Grief can be undoubtedly challenging at any age. It’s tumultuous, painful, and inherently unique to each individual. Indeed, many adolescents struggle to understand their emotions and thoughts when it comes to experiencing profound loss.
Childhood should be a safe, happy, carefree time, full of fun and exploration--but for some kids, it's not. Depression and anxiety make it difficult for children to enjoy life to the fullest, and if not adequately addressed, can cause problems that last long into adulthood.
Eating disorders are complex mental illnesses that impact at least 9% of the population worldwide. Second to opioid overdoses, they are among the deadliest mental illnesses, causing one death every 52 minutes.
Are eating disorders considered self-harm? Let’s get into what you need to know.
Most kids complain about their teachers, studying, or school at some point during their education. This commiseration is fairly normal, but what can you do if your child hates school? Consider the following tips.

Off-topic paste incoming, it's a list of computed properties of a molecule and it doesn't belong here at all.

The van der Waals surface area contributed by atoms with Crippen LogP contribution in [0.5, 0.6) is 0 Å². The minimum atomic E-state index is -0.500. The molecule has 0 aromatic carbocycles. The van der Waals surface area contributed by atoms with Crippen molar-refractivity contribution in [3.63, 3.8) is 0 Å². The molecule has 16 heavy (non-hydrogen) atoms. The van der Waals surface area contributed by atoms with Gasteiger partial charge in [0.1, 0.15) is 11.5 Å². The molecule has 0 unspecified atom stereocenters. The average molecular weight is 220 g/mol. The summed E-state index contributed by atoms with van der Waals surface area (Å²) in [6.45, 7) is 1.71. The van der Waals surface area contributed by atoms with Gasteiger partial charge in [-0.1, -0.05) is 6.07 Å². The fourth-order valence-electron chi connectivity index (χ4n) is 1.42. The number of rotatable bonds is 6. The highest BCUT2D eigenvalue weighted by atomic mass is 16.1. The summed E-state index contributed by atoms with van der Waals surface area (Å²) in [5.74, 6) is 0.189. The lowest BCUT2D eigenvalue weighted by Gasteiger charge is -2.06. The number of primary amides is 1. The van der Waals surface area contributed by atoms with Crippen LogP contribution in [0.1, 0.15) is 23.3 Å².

Your child continues having issues at school. Maybe they’re experiencing bullying, having a difficult time making friends, or they keep bringing home bad grades. Is it time to switch schools? Consider these variables first.
Does it feel like you’re walking on eggshells when you interact with your child? If so, you’re not alone. That said, open communication is vital for building trust, safety, and connection between parents and children. Consider these useful tips for talking to your teenager.
The thing we hear most often from parents is, “I wish I would have known about you sooner.” It can be extraordinarily difficult for parents to reach out for help or to know what resources are available to them. It can also be difficult to distinguish between the signs of normal teenage moodiness and serious causes for concern.